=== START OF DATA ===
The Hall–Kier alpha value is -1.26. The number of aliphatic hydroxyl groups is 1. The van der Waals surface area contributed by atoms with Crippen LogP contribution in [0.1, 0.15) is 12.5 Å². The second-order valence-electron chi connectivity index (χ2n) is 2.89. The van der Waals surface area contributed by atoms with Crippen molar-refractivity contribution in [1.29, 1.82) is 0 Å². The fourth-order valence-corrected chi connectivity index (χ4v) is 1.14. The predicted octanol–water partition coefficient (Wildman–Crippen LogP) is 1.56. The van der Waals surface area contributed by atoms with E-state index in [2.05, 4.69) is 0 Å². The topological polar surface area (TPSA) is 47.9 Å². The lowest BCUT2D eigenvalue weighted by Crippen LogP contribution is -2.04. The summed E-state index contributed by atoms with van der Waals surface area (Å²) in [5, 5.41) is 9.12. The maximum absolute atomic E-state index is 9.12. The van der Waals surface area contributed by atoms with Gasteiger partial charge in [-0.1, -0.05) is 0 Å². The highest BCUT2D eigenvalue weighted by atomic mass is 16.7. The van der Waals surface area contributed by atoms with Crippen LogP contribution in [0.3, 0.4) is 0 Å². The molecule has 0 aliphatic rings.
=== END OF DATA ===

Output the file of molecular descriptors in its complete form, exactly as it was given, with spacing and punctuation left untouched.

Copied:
The Hall–Kier alpha value is -1.26. The number of aliphatic hydroxyl groups is 1. The van der Waals surface area contributed by atoms with Crippen LogP contribution in [0.1, 0.15) is 12.5 Å². The second-order valence-electron chi connectivity index (χ2n) is 2.89. The van der Waals surface area contributed by atoms with Crippen molar-refractivity contribution in [1.29, 1.82) is 0 Å². The fourth-order valence-corrected chi connectivity index (χ4v) is 1.14. The predicted octanol–water partition coefficient (Wildman–Crippen LogP) is 1.56. The van der Waals surface area contributed by atoms with E-state index in [2.05, 4.69) is 0 Å². The topological polar surface area (TPSA) is 47.9 Å². The lowest BCUT2D eigenvalue weighted by Crippen LogP contribution is -2.04. The summed E-state index contributed by atoms with van der Waals surface area (Å²) in [5, 5.41) is 9.12. The maximum absolute atomic E-state index is 9.12. The van der Waals surface area contributed by atoms with Gasteiger partial charge in [-0.1, -0.05) is 0 Å². The highest BCUT2D eigenvalue weighted by atomic mass is 16.7. The van der Waals surface area contributed by atoms with Crippen LogP contribution in [0.3, 0.4) is 0 Å². The molecule has 0 aliphatic rings.